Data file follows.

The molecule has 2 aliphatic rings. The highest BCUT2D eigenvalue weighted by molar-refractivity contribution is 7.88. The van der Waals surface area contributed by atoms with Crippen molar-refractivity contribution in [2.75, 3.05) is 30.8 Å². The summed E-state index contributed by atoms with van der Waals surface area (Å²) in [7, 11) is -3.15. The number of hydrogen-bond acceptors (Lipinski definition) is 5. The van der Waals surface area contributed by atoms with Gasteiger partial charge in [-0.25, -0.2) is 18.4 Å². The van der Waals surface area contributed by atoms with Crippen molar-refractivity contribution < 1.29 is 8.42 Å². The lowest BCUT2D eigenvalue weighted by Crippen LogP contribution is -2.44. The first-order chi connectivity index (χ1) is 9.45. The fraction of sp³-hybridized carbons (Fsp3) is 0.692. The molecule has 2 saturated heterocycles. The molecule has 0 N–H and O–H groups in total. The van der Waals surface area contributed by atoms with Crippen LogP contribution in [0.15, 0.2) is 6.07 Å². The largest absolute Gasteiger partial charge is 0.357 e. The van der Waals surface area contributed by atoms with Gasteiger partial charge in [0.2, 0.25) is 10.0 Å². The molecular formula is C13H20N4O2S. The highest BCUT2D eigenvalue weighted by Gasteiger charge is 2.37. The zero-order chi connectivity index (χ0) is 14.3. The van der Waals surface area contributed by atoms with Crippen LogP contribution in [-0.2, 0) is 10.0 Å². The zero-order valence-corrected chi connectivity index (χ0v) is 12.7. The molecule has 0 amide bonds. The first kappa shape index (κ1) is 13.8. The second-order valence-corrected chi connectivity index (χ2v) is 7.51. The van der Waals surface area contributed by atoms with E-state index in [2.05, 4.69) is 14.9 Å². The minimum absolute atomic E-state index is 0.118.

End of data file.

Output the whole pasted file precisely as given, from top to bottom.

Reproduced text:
The molecule has 2 aliphatic rings. The highest BCUT2D eigenvalue weighted by molar-refractivity contribution is 7.88. The van der Waals surface area contributed by atoms with Crippen molar-refractivity contribution in [2.75, 3.05) is 30.8 Å². The summed E-state index contributed by atoms with van der Waals surface area (Å²) in [7, 11) is -3.15. The number of hydrogen-bond acceptors (Lipinski definition) is 5. The van der Waals surface area contributed by atoms with Gasteiger partial charge in [-0.25, -0.2) is 18.4 Å². The van der Waals surface area contributed by atoms with Crippen molar-refractivity contribution < 1.29 is 8.42 Å². The lowest BCUT2D eigenvalue weighted by Crippen LogP contribution is -2.44. The first-order chi connectivity index (χ1) is 9.45. The fraction of sp³-hybridized carbons (Fsp3) is 0.692. The molecule has 2 saturated heterocycles. The molecule has 0 N–H and O–H groups in total. The van der Waals surface area contributed by atoms with Crippen LogP contribution in [0.15, 0.2) is 6.07 Å². The largest absolute Gasteiger partial charge is 0.357 e. The van der Waals surface area contributed by atoms with Gasteiger partial charge in [0.2, 0.25) is 10.0 Å². The molecular formula is C13H20N4O2S. The highest BCUT2D eigenvalue weighted by Gasteiger charge is 2.37. The zero-order chi connectivity index (χ0) is 14.3. The van der Waals surface area contributed by atoms with Crippen LogP contribution in [-0.2, 0) is 10.0 Å². The zero-order valence-corrected chi connectivity index (χ0v) is 12.7. The molecule has 0 amide bonds. The first kappa shape index (κ1) is 13.8. The second-order valence-corrected chi connectivity index (χ2v) is 7.51. The van der Waals surface area contributed by atoms with E-state index in [2.05, 4.69) is 14.9 Å². The minimum absolute atomic E-state index is 0.118.